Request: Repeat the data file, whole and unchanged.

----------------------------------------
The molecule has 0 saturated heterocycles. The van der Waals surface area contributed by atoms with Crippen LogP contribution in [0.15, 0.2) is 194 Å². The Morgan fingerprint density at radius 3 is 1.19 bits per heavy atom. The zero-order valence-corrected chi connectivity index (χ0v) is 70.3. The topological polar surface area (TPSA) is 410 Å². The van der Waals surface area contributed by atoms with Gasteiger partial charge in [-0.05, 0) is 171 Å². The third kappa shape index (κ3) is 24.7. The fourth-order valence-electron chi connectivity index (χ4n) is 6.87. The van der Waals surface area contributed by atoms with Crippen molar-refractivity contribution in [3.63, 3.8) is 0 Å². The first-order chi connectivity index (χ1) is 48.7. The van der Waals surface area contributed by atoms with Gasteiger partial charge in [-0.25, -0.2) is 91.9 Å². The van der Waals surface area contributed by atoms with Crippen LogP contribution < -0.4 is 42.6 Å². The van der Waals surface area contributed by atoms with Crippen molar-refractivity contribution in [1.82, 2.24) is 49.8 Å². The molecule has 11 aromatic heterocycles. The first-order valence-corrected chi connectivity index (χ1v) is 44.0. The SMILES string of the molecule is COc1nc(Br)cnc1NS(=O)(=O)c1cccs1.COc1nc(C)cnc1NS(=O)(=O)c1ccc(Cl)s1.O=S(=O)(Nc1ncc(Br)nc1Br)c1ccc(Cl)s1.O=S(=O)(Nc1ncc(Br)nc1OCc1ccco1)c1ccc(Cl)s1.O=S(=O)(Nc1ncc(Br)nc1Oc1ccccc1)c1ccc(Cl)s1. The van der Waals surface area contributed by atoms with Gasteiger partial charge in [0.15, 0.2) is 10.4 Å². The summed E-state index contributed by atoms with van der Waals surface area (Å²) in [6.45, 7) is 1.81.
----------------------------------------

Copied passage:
The molecule has 0 saturated heterocycles. The van der Waals surface area contributed by atoms with Crippen LogP contribution in [0.15, 0.2) is 194 Å². The Morgan fingerprint density at radius 3 is 1.19 bits per heavy atom. The zero-order valence-corrected chi connectivity index (χ0v) is 70.3. The topological polar surface area (TPSA) is 410 Å². The van der Waals surface area contributed by atoms with Gasteiger partial charge in [-0.05, 0) is 171 Å². The third kappa shape index (κ3) is 24.7. The fourth-order valence-electron chi connectivity index (χ4n) is 6.87. The van der Waals surface area contributed by atoms with Crippen molar-refractivity contribution in [3.63, 3.8) is 0 Å². The first-order chi connectivity index (χ1) is 48.7. The van der Waals surface area contributed by atoms with Gasteiger partial charge in [-0.25, -0.2) is 91.9 Å². The van der Waals surface area contributed by atoms with Crippen LogP contribution < -0.4 is 42.6 Å². The van der Waals surface area contributed by atoms with Crippen molar-refractivity contribution in [1.82, 2.24) is 49.8 Å². The molecule has 11 aromatic heterocycles. The first-order valence-corrected chi connectivity index (χ1v) is 44.0. The SMILES string of the molecule is COc1nc(Br)cnc1NS(=O)(=O)c1cccs1.COc1nc(C)cnc1NS(=O)(=O)c1ccc(Cl)s1.O=S(=O)(Nc1ncc(Br)nc1Br)c1ccc(Cl)s1.O=S(=O)(Nc1ncc(Br)nc1OCc1ccco1)c1ccc(Cl)s1.O=S(=O)(Nc1ncc(Br)nc1Oc1ccccc1)c1ccc(Cl)s1. The van der Waals surface area contributed by atoms with Gasteiger partial charge in [0.15, 0.2) is 10.4 Å². The summed E-state index contributed by atoms with van der Waals surface area (Å²) in [6.45, 7) is 1.81.